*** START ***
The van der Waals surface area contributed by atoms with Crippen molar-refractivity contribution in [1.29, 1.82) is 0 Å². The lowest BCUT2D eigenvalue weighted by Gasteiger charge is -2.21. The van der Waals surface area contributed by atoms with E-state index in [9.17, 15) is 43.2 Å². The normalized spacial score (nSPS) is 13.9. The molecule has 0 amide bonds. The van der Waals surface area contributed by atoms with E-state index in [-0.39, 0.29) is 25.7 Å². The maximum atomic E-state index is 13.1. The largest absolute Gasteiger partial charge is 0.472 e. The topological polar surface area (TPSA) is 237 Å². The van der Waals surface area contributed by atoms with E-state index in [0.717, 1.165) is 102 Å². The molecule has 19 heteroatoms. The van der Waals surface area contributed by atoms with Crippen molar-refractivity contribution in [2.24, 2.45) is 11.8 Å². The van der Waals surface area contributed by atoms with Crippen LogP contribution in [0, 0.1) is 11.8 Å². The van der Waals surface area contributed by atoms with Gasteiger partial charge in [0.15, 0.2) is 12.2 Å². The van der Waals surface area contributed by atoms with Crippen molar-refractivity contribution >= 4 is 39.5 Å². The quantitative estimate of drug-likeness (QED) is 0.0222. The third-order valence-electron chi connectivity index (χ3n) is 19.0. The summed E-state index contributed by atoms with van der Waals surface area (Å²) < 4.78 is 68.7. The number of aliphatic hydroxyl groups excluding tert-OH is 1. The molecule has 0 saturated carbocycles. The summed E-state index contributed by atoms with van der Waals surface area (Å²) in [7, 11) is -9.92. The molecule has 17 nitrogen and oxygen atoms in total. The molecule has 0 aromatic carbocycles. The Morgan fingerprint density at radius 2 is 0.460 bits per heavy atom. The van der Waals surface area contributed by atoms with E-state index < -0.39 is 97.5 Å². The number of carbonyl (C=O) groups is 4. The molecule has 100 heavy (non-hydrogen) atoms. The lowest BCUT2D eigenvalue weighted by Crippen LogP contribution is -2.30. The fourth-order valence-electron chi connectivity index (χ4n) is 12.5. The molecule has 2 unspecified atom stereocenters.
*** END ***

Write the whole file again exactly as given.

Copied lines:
The van der Waals surface area contributed by atoms with Crippen molar-refractivity contribution in [1.29, 1.82) is 0 Å². The lowest BCUT2D eigenvalue weighted by Gasteiger charge is -2.21. The van der Waals surface area contributed by atoms with E-state index in [9.17, 15) is 43.2 Å². The normalized spacial score (nSPS) is 13.9. The molecule has 0 amide bonds. The van der Waals surface area contributed by atoms with E-state index in [-0.39, 0.29) is 25.7 Å². The maximum atomic E-state index is 13.1. The largest absolute Gasteiger partial charge is 0.472 e. The topological polar surface area (TPSA) is 237 Å². The van der Waals surface area contributed by atoms with E-state index in [0.717, 1.165) is 102 Å². The molecule has 19 heteroatoms. The van der Waals surface area contributed by atoms with Crippen molar-refractivity contribution in [2.24, 2.45) is 11.8 Å². The van der Waals surface area contributed by atoms with Crippen LogP contribution in [0, 0.1) is 11.8 Å². The van der Waals surface area contributed by atoms with Gasteiger partial charge in [0.15, 0.2) is 12.2 Å². The van der Waals surface area contributed by atoms with Crippen molar-refractivity contribution >= 4 is 39.5 Å². The quantitative estimate of drug-likeness (QED) is 0.0222. The third-order valence-electron chi connectivity index (χ3n) is 19.0. The summed E-state index contributed by atoms with van der Waals surface area (Å²) < 4.78 is 68.7. The number of aliphatic hydroxyl groups excluding tert-OH is 1. The molecule has 0 saturated carbocycles. The summed E-state index contributed by atoms with van der Waals surface area (Å²) in [7, 11) is -9.92. The molecule has 17 nitrogen and oxygen atoms in total. The molecule has 0 aromatic carbocycles. The Morgan fingerprint density at radius 2 is 0.460 bits per heavy atom. The van der Waals surface area contributed by atoms with E-state index < -0.39 is 97.5 Å². The number of carbonyl (C=O) groups is 4. The molecule has 100 heavy (non-hydrogen) atoms. The lowest BCUT2D eigenvalue weighted by Crippen LogP contribution is -2.30. The fourth-order valence-electron chi connectivity index (χ4n) is 12.5. The molecule has 2 unspecified atom stereocenters.